Just because of this “surprise” and unpredictable result, most of the certifiers were collecting a minimum of 10 data locations (even when they needed 4-5 locations) so that they could predict results onsite before calculating the UCL.

5. The calibration should be based upon ISO 21501-4

It is not specified as the only way to carry it out, but it is suggested that the calibration should be done according to ISO 21501-4. Hence, the frequency and method of calibration should be based upon current accepted practice. But there is also room for non-compliant particle counters in the note section: Some particle counters cannot be calibrated to all of the required tests in ISO 21501-4. If this is the case, record the decision to use the counter in the test report.6. Tube length for particle counter

Previously, no definitions were made for the sample tube length in cleanroom classifications. Particle counter manufacturers usually send a 3 m sampling tube with each device and many end users connect it directly to a particle counter. But, a 3 m tube with cranks and excessive bends, could cause particle loss in tubing. Particles of more than 1 μm could be trapped inside this tube even if it is a tube with a Teflon inner coating. Annex C now has a new definition for the sample tube length: The transit tube from the sampling probe inlet to the LSAPC sensor should be as short as possible. For sampling of particles larger than and equal to 1 μm, the transit tube length should not exceed the manufacturer’s recommended length and diameter, and will typically be no longer than 1 m in length.Will it also be effective for particle monitoring systems? These systems have a different approach. Sample tubes are mostly inside rigid stainless-steel tubes and each bend has a certain radii. As short as possible is the best approach but in some cases, due to the restriction of installation locations, sample points and production dynamics, particle counters and isoprobe locations could be more than 1 m. In such case, consider the following precautions:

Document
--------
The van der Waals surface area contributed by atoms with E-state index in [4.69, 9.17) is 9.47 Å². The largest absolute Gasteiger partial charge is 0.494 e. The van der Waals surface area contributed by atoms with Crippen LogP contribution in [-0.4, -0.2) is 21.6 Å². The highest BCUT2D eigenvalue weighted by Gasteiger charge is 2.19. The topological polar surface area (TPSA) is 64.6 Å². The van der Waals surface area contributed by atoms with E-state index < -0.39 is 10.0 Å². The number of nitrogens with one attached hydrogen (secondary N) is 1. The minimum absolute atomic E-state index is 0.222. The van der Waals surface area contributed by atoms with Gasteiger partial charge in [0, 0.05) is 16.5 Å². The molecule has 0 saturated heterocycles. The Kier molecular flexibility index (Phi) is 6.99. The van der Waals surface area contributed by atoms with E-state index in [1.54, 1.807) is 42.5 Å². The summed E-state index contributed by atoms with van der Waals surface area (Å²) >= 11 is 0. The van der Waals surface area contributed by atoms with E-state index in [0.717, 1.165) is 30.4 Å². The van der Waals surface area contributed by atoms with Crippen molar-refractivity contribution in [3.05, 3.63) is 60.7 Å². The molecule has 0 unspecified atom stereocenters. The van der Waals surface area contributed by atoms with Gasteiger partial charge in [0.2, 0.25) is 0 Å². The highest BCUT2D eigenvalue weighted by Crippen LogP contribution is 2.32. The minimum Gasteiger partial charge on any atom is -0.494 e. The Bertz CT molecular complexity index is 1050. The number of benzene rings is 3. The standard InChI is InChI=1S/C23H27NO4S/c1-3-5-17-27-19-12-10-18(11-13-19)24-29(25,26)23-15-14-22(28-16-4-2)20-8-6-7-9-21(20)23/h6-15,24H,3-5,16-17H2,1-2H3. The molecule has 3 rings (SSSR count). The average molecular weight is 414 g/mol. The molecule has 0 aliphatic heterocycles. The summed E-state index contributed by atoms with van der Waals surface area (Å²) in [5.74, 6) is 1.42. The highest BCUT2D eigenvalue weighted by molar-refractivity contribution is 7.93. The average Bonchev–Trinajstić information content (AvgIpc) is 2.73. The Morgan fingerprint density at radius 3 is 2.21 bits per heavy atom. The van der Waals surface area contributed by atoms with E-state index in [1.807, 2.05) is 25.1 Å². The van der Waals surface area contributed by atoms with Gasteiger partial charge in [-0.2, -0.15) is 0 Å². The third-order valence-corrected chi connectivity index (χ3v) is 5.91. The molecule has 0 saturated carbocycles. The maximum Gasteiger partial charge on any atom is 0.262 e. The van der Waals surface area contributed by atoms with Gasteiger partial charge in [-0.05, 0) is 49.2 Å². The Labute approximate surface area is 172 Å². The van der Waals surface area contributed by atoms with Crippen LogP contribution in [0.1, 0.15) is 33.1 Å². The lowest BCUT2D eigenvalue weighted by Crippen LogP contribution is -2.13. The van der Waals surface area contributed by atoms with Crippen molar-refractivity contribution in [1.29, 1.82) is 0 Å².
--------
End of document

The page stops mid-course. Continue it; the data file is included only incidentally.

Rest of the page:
- The sample tube should be inside a stainless-steel shield to protect it from unnecessary movements, which can cause particle count peaks and false counts
- Bends should be limited and within certain radii.

The ASTM F50, the standard practice for continuous sizing and counting of airborne particles in dust-controlled areas and cleanrooms using instruments detecting single sub-micrometre and larger particles, defines tube bends radii as: a maximum transit tube length of 3 m for particles in the size range of 2-10 μm. If a flexible transit tube is to be used, then no radius of curvature below 15 cm shall be used.

Follow these six step to comply with the new standard quickly and safely. There are also detailed revisions such as “Cleanliness classification in cleanrooms” to be changed to “Cleanliness classification in terms of particles in cleanrooms”. However, it is unlikely any of these revisions will affect our day to day working life.

This article will appear in the October issue of *Cleanroom Technology*.